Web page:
There is a lot going on in the world today. In the age of social media, the news is at our fingertips and oftentimes easy for children to access as well. If your child is asking you to explain recent events that you’re nervous to talk to them about, the tips below may help.
Use Different Tactics if They Are Under Seven
Children who are younger than seven years old haven’t learned to fully grasp concepts like violence and death, and experts say it is best to keep most things under wraps. If your child does hear about a scary event and brings it up, keep the explanation simple, and avoid sharing too many details if they aren’t necessary.
You can use phrases like “sometimes people make bad decisions but we are all safe” or “the thing you heard about happened very far away so we’re all going to be okay.” Emphasize the fact that you are all together and safe. Limit the use of smart devices in children this age so they don’t come across upsetting stories without your consent.
Keep Things Simple
If your child is over seven years old, they are beginning to process emotions more thoroughly and increase their maturity. Still, the level of detail you use to explain current events to your child will depend on their level of maturity and how they handle sad or bad news. If your child is more sensitive than most, keep them away from TV news and unmonitored screen time. Repetitive stories and images can make these occurrences feel like they are close to home and more dangerous than they really are to your child.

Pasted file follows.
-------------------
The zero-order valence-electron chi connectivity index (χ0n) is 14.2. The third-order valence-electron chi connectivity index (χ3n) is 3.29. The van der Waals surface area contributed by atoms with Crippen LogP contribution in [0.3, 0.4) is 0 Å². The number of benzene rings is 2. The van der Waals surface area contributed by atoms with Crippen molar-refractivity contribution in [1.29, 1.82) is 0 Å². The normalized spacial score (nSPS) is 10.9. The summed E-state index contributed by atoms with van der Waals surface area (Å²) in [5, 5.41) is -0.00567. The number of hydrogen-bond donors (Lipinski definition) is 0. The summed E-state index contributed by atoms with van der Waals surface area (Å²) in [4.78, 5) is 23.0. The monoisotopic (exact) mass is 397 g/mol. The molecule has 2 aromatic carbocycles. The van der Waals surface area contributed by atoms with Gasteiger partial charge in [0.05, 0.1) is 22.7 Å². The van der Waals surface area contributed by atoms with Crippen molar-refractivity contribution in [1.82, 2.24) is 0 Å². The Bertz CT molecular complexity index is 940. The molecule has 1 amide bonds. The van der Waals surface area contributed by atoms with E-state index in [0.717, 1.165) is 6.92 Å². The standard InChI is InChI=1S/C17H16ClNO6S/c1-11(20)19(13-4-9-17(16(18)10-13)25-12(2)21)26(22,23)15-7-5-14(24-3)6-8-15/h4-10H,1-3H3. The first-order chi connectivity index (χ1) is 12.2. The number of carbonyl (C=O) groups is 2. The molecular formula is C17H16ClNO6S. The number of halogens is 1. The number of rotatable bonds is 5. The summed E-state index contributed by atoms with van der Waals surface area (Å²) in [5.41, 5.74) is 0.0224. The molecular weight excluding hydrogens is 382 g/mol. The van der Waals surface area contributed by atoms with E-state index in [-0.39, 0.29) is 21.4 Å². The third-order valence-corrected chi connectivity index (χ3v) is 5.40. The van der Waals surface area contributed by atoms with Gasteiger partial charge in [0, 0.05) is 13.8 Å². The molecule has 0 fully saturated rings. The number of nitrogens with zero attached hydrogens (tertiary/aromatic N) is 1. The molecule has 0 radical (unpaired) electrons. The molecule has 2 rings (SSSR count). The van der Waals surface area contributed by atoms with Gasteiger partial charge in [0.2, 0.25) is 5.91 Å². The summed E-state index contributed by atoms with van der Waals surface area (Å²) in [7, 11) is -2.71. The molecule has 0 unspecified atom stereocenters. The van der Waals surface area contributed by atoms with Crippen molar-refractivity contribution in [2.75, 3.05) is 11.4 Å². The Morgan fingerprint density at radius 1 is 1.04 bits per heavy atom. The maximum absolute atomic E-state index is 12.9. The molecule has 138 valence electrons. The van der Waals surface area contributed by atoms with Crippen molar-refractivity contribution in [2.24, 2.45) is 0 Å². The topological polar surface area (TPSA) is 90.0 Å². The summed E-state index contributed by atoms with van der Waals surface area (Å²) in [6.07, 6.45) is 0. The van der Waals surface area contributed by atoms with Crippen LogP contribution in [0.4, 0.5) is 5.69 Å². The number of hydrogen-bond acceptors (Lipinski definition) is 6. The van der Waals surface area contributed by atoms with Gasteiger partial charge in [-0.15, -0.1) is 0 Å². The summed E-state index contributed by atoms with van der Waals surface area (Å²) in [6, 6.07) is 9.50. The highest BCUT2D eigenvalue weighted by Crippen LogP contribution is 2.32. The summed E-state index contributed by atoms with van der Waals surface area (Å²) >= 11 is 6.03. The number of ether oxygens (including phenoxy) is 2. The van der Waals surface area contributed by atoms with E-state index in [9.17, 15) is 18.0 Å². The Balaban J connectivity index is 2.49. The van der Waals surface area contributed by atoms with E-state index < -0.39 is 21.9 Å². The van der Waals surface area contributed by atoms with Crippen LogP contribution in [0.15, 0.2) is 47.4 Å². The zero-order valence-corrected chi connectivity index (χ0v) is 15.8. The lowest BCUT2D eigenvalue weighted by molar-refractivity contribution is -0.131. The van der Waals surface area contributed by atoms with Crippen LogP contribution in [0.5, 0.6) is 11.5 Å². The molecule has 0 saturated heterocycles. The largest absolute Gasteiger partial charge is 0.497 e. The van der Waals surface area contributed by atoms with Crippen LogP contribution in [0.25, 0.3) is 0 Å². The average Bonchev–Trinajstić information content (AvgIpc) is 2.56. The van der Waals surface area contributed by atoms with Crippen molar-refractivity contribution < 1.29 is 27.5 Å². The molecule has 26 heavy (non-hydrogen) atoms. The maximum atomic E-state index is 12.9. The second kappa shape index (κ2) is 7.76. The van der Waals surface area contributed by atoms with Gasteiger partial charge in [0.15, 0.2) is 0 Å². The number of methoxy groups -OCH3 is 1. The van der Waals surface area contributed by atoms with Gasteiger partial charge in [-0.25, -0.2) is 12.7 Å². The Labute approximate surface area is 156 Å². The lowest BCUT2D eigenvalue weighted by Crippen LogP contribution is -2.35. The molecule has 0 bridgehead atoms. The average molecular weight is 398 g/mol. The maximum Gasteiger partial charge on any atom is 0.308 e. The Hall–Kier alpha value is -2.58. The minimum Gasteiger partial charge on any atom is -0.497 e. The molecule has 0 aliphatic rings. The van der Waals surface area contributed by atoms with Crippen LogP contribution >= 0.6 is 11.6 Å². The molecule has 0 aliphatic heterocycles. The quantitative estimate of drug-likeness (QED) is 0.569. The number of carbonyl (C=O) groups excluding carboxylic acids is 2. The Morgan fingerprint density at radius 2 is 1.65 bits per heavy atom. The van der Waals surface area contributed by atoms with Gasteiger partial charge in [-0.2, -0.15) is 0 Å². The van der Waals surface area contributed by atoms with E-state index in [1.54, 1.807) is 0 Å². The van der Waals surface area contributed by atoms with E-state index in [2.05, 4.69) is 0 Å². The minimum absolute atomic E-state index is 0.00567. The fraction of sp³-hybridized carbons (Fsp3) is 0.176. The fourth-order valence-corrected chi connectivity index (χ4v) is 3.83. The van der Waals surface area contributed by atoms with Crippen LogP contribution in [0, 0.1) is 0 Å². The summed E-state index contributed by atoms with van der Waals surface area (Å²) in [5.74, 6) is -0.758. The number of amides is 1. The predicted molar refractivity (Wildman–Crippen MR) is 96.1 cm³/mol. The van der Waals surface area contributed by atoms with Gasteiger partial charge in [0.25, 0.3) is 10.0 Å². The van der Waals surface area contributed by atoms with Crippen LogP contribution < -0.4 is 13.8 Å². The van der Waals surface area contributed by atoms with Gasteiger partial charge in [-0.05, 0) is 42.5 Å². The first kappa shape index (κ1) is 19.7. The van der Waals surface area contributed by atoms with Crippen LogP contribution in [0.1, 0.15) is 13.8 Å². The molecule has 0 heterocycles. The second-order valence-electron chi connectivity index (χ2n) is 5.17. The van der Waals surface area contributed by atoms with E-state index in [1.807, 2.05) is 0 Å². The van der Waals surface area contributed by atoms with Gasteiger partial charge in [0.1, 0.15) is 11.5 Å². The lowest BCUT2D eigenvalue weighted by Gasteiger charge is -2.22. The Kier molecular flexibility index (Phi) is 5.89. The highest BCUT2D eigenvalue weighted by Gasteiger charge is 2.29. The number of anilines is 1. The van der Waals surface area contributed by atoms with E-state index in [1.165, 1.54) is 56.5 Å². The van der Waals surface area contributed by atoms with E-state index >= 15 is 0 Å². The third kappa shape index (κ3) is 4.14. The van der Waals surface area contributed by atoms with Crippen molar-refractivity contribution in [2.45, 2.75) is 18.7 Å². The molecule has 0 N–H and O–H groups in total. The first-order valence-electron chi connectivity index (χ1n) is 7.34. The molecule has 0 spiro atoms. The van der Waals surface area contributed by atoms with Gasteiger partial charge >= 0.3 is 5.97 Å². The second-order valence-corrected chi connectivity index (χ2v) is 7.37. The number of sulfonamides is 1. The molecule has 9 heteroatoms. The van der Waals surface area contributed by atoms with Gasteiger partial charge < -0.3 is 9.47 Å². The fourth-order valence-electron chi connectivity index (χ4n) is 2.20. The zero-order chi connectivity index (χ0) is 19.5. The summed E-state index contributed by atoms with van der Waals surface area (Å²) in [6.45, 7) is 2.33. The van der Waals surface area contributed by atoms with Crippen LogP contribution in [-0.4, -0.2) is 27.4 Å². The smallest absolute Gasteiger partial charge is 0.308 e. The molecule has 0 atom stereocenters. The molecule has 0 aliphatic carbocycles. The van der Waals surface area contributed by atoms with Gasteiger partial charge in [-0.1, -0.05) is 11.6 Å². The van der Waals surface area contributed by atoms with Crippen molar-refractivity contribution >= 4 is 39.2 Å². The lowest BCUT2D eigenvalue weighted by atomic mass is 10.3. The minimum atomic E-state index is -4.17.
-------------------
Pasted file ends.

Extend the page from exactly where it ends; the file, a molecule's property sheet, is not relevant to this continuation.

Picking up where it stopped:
If you feel your child is ready to talk about the news or a specific event, approach the topic slowly. Don’t introduce any gory details that your child doesn’t bring up themselves. Make sure they know they can ask you questions and bring up the topic as many times as they need to process it fully.
If you find yourself in a position where you need to explain things like prejudice, bias, or civil unrest, be careful about how you explain your own moral beliefs. Don’t make generalizations because your child likely doesn’t have the background information that you do. Asking them how they feel about the situation will help you get an idea of what they have learned from friends or online.
Whether your child is seven or seventeen, make sure they know they are loved and that you are doing everything in your power to keep them safe. Explain to them the safety measures they can take to avoid being involved in scary scenarios and how unlikely they are to happen. Unless there is immediate action you and your family need to take, giving your child reason to worry about something not likely to happen won’t do anyone any good.
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